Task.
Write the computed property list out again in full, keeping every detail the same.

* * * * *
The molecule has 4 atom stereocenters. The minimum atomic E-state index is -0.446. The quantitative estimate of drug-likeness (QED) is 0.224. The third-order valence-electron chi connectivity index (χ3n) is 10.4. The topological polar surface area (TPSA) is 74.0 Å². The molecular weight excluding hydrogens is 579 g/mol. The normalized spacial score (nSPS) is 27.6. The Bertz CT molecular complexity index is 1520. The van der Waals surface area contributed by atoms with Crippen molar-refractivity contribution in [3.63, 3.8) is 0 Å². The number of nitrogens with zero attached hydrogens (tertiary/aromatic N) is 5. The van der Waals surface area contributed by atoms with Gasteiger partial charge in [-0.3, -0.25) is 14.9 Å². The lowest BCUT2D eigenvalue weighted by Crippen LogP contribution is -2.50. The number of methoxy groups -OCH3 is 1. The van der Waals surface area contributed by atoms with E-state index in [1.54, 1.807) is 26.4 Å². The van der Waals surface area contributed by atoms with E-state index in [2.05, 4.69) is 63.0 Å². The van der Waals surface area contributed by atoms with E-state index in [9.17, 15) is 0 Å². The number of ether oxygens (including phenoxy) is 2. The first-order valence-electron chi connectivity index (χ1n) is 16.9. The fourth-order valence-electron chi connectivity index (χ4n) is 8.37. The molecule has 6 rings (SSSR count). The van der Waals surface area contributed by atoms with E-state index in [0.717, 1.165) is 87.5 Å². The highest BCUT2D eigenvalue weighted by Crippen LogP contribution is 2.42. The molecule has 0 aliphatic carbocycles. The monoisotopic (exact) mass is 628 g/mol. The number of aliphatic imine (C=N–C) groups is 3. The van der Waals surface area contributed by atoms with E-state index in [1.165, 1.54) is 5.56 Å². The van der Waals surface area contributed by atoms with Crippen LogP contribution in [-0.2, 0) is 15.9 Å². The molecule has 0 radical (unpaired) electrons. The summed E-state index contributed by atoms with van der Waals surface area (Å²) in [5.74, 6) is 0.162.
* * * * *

The molecule has 4 atom stereocenters. The minimum atomic E-state index is -0.446. The quantitative estimate of drug-likeness (QED) is 0.224. The third-order valence-electron chi connectivity index (χ3n) is 10.4. The topological polar surface area (TPSA) is 74.0 Å². The molecular weight excluding hydrogens is 579 g/mol. The normalized spacial score (nSPS) is 27.6. The Bertz CT molecular complexity index is 1520. The van der Waals surface area contributed by atoms with Crippen molar-refractivity contribution in [3.63, 3.8) is 0 Å². The number of nitrogens with zero attached hydrogens (tertiary/aromatic N) is 5. The van der Waals surface area contributed by atoms with Gasteiger partial charge in [-0.3, -0.25) is 14.9 Å². The lowest BCUT2D eigenvalue weighted by Crippen LogP contribution is -2.50. The number of methoxy groups -OCH3 is 1. The van der Waals surface area contributed by atoms with E-state index in [1.54, 1.807) is 26.4 Å². The van der Waals surface area contributed by atoms with E-state index in [2.05, 4.69) is 63.0 Å². The van der Waals surface area contributed by atoms with E-state index in [9.17, 15) is 0 Å². The number of ether oxygens (including phenoxy) is 2. The first-order valence-electron chi connectivity index (χ1n) is 16.9. The fourth-order valence-electron chi connectivity index (χ4n) is 8.37. The molecule has 6 rings (SSSR count). The van der Waals surface area contributed by atoms with E-state index in [0.717, 1.165) is 87.5 Å². The highest BCUT2D eigenvalue weighted by Crippen LogP contribution is 2.42. The molecule has 0 aliphatic carbocycles. The monoisotopic (exact) mass is 628 g/mol. The number of aliphatic imine (C=N–C) groups is 3. The van der Waals surface area contributed by atoms with E-state index in [1.165, 1.54) is 5.56 Å². The van der Waals surface area contributed by atoms with Crippen LogP contribution in [-0.2, 0) is 15.9 Å². The molecule has 0 radical (unpaired) electrons. The summed E-state index contributed by atoms with van der Waals surface area (Å²) in [5.74, 6) is 0.162.